I think differently. I like to find those who are experts, solicit their input, empower them, and trust them. I don’t claim to be an expert in all things, but I love finding and working with those who are experts in given subjects. I believe Aspen could benefit tremendously from this approach, and the results of our policymaking by doing so would be incredible and obvious. 

A number of people have asked me, as someone involved in local real-estate businesses, whether I would seek to meaningfully alter Aspen’s land-use code or “make it easier for developers.” The answer is no. Decades of thought deliberation formed our code that has uniquely shaped and preserved our built environment and quality of life — aspects of Aspen I value most.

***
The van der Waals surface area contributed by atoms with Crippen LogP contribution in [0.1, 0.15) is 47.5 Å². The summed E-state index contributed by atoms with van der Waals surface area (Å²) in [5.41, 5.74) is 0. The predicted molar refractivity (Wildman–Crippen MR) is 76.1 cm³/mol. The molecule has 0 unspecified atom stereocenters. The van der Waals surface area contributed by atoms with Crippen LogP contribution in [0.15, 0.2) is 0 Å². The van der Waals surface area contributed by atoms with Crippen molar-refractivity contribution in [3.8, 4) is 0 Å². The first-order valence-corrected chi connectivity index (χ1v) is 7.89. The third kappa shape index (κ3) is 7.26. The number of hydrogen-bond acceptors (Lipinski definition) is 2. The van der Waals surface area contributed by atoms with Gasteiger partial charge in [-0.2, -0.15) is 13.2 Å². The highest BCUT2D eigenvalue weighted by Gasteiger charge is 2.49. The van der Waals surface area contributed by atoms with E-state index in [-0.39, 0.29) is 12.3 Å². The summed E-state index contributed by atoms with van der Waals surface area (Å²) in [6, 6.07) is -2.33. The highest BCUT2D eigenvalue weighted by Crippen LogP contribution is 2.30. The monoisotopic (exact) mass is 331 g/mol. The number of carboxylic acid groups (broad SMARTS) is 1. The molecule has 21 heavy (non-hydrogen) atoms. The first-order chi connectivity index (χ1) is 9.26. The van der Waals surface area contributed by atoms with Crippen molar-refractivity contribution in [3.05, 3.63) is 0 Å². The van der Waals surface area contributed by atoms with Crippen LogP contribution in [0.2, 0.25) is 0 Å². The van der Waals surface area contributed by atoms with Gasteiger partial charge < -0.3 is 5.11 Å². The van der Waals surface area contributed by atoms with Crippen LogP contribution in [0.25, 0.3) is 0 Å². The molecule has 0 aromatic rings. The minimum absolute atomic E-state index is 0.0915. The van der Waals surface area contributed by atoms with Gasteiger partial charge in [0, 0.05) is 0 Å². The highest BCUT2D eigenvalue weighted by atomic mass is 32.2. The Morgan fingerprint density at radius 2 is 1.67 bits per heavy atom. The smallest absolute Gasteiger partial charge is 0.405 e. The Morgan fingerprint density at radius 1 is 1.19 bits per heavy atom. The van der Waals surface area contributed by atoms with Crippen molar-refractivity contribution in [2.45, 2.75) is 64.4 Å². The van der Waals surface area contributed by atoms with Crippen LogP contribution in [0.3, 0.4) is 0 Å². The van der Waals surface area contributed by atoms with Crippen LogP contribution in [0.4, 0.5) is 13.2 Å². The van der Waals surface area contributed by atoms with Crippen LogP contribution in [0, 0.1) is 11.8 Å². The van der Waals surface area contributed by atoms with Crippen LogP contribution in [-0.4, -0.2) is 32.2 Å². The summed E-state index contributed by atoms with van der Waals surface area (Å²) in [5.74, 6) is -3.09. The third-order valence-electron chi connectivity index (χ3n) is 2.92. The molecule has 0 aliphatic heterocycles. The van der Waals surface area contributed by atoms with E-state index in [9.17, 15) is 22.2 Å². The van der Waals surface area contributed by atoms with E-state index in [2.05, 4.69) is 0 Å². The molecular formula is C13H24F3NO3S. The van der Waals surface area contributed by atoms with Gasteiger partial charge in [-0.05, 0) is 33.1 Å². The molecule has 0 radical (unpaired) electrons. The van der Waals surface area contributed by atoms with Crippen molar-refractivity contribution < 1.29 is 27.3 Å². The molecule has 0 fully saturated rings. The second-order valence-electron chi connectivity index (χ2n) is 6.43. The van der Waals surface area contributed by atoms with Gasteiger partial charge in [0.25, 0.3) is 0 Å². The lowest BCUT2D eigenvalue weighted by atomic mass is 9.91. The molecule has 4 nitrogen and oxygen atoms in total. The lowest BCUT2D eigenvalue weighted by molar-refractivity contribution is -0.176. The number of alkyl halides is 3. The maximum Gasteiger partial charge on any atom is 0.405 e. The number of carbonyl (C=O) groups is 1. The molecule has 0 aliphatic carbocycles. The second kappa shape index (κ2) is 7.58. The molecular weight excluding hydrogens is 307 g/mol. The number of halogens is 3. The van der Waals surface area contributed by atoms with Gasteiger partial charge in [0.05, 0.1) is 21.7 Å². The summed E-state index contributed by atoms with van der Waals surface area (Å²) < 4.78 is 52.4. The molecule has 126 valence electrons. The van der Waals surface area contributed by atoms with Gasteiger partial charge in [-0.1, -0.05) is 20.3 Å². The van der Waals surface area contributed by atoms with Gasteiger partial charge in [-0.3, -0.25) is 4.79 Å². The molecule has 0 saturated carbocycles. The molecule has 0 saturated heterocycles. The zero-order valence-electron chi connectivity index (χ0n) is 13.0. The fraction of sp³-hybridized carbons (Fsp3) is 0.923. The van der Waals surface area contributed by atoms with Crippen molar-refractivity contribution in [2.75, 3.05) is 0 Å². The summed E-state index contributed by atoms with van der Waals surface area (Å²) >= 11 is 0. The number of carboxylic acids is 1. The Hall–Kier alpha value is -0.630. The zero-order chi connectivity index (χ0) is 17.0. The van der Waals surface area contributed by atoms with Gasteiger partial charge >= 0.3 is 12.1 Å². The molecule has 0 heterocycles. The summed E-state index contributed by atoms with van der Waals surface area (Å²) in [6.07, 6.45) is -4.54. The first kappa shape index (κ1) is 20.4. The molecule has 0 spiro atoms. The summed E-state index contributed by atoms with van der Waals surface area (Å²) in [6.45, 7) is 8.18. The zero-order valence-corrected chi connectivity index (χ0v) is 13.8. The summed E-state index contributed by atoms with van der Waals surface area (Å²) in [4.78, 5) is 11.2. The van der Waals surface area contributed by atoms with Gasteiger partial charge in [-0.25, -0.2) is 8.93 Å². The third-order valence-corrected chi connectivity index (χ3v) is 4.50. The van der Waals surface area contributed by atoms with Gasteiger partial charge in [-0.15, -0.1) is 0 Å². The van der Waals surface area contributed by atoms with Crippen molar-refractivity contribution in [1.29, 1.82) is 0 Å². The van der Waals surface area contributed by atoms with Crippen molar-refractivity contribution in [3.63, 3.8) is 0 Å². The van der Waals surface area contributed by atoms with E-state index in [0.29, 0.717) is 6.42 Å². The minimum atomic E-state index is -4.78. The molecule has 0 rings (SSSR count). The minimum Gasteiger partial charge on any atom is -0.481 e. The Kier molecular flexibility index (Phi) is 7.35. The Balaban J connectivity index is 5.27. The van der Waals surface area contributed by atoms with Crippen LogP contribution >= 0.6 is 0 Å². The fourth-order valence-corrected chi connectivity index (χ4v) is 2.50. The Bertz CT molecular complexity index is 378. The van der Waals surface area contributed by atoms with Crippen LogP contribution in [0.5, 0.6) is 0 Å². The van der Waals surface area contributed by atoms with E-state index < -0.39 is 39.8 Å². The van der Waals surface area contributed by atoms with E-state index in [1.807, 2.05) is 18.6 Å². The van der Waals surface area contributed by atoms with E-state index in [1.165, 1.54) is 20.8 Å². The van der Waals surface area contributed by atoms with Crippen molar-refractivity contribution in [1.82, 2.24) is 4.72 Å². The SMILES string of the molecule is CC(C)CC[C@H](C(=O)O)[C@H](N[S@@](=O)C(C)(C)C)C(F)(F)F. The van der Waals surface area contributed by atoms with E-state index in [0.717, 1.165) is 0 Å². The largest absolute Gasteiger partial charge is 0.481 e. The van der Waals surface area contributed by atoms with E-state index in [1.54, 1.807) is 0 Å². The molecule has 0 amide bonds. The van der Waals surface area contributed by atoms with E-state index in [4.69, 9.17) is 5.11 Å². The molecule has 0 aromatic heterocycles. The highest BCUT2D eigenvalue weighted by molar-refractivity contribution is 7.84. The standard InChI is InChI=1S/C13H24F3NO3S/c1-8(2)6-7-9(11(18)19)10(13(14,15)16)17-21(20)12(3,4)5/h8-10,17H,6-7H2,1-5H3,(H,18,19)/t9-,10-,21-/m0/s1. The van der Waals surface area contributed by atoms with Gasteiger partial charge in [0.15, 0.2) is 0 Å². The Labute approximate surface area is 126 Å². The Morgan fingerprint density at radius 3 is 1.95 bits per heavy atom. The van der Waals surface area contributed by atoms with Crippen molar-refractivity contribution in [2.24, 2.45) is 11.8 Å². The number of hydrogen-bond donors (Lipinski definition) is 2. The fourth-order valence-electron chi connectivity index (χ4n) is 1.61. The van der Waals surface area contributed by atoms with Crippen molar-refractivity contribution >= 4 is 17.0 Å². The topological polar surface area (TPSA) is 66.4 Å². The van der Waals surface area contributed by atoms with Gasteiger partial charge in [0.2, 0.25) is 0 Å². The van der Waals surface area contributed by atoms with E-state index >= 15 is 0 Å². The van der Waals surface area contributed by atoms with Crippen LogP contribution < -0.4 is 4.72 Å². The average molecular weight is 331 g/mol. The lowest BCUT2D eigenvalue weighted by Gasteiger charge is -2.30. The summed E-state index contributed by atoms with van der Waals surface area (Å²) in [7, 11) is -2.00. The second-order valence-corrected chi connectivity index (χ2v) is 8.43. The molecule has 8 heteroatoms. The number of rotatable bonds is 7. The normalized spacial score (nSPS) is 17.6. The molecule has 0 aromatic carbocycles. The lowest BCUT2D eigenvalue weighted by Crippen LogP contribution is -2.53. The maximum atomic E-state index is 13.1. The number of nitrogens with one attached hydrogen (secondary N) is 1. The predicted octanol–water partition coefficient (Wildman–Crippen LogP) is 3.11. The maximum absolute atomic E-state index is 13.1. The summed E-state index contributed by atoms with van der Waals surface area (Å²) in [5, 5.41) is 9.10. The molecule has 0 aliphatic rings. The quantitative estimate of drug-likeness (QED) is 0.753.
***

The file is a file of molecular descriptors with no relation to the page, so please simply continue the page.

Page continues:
I do believe the code’s review process and building-permit process could be improved, but that does not involve changing what or where one can build. I think we should carefully consider how incentive-focused changes to the code could help improve upon issues such as workforce housing developed by the private sector and locally-serving businesses.

For more on these ideas and my platform, please visit 

Hindsight is 20-20, but I believe there are past council actions (and inactions) where my varied perspectives could have resulted in different outcomes for the betterment of our community. As a father with three children, a business owner, and a developer, the Yellow Brick, the Living Lab, and the Centennial acquisition are three that come to mind, respectively.  

I am asking for your vote, as a leader with a proven track record, to fill these voids and restore balance in Aspen with practical, sensible solutions. 

Thank you, Aspen. 

Bill Guth is running with candidates Skippy Mesirow and Sam Rose for two open spots on the Aspen City Council.